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OLEAN – Leaders from Cattaraugus County’s business and political worlds converged at Jamestown Community College’s Olean campus Monday night for an invitation-only round table to try to identify solutions to bring new job-creating ventures into the county.

Some of the ideas that were generated by those in attendance, as well as suggested in advance by members of Olean city government, included projects such as a plan to make the North Union Street district of the city more walkable and friendly.

“This has been a wide view,” Olean Mayor Linda Witte said. “As a community, how do we attract more people? Engineers, more high-paying jobs?

Witte and her husband have a foundation in the health care field, working in the Southern Tier. They now help to recruit new physicians to area medical facilities.

“One of the first questions is always, ‘What is there to do in Olean?’ ” she said.

The plan to beautify North Union Street, called Walkable Olean, is designed to give the wide commercial strip more of a welcoming, warm feel, Witte said.

“When you drive down Route 16 and get to Olean, you see this wide street,” she continued. “We often joke that you could land a plane. It’s a wide street with all that concrete. It’s not welcoming.”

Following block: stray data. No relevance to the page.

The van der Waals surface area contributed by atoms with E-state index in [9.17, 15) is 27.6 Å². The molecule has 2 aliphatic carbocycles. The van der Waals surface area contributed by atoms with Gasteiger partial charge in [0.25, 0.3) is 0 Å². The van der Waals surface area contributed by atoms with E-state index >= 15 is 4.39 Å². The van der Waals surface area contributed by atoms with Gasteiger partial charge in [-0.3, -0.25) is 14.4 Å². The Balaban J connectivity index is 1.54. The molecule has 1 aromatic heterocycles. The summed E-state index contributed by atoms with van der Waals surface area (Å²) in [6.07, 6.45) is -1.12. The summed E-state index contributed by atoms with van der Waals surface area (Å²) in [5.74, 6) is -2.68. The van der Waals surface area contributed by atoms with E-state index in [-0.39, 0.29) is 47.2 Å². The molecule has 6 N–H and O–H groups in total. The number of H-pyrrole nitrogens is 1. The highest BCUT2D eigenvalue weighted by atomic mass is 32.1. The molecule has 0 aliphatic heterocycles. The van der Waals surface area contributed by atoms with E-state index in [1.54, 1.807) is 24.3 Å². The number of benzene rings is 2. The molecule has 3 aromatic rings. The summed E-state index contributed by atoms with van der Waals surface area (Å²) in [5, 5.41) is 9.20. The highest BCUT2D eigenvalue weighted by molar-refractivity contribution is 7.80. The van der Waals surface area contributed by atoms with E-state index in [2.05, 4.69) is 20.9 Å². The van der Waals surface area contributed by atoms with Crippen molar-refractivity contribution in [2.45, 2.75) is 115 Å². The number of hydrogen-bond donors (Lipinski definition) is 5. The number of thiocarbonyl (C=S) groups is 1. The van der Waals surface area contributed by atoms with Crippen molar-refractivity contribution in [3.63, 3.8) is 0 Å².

The idea garnered enough support to be the top project of the night.

Also discussed was a way to entice specific manufacturing companies to Olean.

Lucas Brewer, assistant chief engineer and manager of real property for the Western New York and Pennsylvania Railroad, said the area is perfectly situated for businesses looking for rail access, specifically short-line rail-front access for their business.

“[Regions] need to be actively seeking new manufacturers to come into the area to take advantage of what the railroad can offer,” he said.

Dan Egan, vice president for marketing and sales for the railroad, agreed that an active search is needed in order to attract new businesses.

Speaking of a brownfield site adjacent to Interstate 86, as well as the Western New York and Pennsylvania Railroad, Egan said the area would be best served by seeking tenants that have warehousing and distribution channels to service.

Still other ideas included better high-speed broadband infrastructure, manufacturing and agricultural incubators, completion of Route 219 projects, and development of Bonaventure Square, a development across Route 416 from St. Bonaventure University, and the former home of The Castle Restaurant and Hotel. The developer has yet to break ground for the project after site preparation had been done in 2009.

With main project ideas identified by the group, Kenneth Adams, president, chief executive and commissioner of Empire State Development, said he and Howard Zemsky, co-chairman of the Regional Economic Development Corp., would take the information back and, with the rest of their teams, figure out ways to proceed and present the findings at a second session with all interested stakeholders.